A Fort Lewis College sociology class is reviving the lost art of letter writing to forge new connections with senior care facilities in Durango.
About 35 sociology students embarked on the letter writing project, facilitated by professor Rebecca Clausen, at the beginning of the semester. Some chose to write to their own friends and families; others chose to write to those in quarantine because of the coronavirus pandemic. It’s a way to combat COVID-19 fatigue – and divisions in American society, Clausen said.
“In general, our society gets separated out by age cohort,” she said. “Building connections across generations, in a bigger context beyond COVID, seems really important and worthwhile.”
Students in the Introduction to Sociology class learn about everything from self-care in the academic field, social stratification and movements for change. Clausen decided to create the letter writing project to help students connect to their studies and bring social change to life themselves.
During the semester, students would write at least three letters to their correspondents. Clausen invited Four Corners Health Care Center and Sunshine Gardens, both senior care facilities, to join the project after learning about the limited visitation at the facilities because of the pandemic. She realized residents at the centers are likely more disconnected now than ever from the broader community.
“I wanted to build something into the coursework that helps students feel connected to our community and also connects the community to the students,” Clausen said.
One student, Ellis McNichol, said her grandmothers inspired her to write to the Four Corners residents. One grandmother, a resident at the facility, said some residents didn’t have family checking in on them and they were having a rough time.
McNichol, a junior studying sociology and environmental studies, thought maybe she could help those residents through the challenging experience of the pandemic – and maybe they could help her as well.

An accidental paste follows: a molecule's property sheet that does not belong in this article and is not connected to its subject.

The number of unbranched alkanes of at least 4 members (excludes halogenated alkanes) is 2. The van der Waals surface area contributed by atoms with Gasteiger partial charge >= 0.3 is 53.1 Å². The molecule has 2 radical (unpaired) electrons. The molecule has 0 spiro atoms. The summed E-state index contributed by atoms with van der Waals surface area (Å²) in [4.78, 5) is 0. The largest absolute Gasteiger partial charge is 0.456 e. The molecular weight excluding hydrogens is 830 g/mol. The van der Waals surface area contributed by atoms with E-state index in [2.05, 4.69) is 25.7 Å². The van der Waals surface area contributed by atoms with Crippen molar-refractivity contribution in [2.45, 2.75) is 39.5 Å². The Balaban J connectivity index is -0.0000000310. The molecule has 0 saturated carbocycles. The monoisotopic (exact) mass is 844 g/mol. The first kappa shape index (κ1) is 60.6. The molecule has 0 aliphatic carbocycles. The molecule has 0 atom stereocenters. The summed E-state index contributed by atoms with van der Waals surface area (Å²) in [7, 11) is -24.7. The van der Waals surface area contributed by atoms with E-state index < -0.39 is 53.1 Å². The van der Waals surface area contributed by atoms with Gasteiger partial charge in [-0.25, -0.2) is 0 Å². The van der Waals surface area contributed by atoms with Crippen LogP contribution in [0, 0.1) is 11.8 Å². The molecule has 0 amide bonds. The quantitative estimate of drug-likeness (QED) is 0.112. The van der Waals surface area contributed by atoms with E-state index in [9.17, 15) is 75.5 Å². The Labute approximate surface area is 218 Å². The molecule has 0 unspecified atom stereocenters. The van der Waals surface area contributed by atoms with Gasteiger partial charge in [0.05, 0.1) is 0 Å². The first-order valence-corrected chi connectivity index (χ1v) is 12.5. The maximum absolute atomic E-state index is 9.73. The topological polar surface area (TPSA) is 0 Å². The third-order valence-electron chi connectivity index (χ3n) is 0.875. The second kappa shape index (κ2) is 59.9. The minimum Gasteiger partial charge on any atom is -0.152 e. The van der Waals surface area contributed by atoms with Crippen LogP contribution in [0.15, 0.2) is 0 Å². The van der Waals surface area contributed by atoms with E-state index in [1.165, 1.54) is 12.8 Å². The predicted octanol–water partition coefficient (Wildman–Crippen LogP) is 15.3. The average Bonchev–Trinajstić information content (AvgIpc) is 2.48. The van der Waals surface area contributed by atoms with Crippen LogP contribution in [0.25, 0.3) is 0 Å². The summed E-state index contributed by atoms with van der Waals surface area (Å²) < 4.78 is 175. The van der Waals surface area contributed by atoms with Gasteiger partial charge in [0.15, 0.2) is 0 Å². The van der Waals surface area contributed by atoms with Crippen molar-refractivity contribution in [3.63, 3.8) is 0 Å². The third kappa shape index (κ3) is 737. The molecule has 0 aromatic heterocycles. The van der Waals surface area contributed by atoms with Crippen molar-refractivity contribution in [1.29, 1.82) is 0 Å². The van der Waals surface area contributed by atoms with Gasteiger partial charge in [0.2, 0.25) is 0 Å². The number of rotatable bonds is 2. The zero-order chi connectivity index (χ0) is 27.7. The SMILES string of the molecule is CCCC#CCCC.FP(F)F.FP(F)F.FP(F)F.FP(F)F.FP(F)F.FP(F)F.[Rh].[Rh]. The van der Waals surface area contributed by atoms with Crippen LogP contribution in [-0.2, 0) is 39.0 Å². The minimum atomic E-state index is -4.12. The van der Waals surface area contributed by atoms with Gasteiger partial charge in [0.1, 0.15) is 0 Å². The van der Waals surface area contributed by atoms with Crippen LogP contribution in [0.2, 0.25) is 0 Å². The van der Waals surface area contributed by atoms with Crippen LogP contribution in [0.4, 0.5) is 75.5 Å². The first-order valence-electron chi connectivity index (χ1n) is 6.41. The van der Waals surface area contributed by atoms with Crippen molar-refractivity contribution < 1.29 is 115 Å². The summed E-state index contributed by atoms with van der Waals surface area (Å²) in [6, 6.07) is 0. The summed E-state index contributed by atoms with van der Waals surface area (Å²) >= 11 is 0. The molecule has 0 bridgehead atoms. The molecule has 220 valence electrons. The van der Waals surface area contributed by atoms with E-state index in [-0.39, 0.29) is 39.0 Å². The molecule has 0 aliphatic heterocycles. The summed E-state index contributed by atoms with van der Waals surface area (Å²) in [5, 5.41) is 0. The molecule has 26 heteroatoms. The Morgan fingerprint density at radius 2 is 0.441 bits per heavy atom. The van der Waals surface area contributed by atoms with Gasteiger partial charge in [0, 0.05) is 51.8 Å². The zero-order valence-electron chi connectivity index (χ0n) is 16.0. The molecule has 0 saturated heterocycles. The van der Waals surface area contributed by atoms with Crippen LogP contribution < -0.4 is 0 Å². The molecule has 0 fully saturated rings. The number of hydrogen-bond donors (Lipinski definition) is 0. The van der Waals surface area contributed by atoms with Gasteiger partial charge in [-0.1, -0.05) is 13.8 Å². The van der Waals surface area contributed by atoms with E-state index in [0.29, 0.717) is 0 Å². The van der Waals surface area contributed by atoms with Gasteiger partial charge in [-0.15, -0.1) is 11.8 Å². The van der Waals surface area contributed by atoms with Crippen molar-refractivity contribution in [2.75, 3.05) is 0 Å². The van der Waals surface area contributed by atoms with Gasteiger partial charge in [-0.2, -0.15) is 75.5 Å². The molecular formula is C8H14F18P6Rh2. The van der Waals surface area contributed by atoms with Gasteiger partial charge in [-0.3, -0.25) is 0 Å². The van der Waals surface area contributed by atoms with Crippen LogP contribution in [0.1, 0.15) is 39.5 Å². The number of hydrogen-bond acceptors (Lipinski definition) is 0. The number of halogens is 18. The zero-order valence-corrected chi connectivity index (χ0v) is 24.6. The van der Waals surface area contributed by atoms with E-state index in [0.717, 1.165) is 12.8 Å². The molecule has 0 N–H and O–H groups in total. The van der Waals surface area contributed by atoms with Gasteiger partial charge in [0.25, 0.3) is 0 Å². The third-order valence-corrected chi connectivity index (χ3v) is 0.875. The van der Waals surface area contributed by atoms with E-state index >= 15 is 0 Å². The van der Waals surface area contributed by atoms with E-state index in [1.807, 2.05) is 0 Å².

“I’m feeling overwhelmed with going to school and the election. I’ve found in my conversations with people who are much older than me that it’s really good to ask ... if they have any wisdom to share,” she said. “It really means a lot to them if they have the space to feel like they could help a younger person.”
Because of privacy issues, the students couldn’t write directly to residents. Instead, a facility employee read the letters to a group of residents and then conveyed the residents’ responses to the students.
McNichol wrote about broad topics, like her studies and time in school, and asked the residents questions about their lives and experiences going through challenging times.
The residents responded with questions for her about her life, what she wants to learn and her perspective on the world right now.
“It’s a lost art. It’s kind of old fashioned,” Clausen said. “That was a neat part of it, too – students rediscovering letter writing and getting letters back.”
New connections between generations are healing for both parties, McNichol said, especially when connections between the youngest and oldest generations are often severed in American communities.
“That is a huge loss for our society that we’re not able, as young people, to hear from and provide space for elders to be heard,” McNichol said. “Letter writing is a very simple and easy way to bridge that gap.”
She said everyone should reach out to family, nursing homes, hospitals or even prisons through the lost art of writing letters. Just be mindful about giving out personal details and check with facilities first, she said.
“The possibilities are endless for connection,” McNichol said. “Anyone can build connections, even in a COVID world.”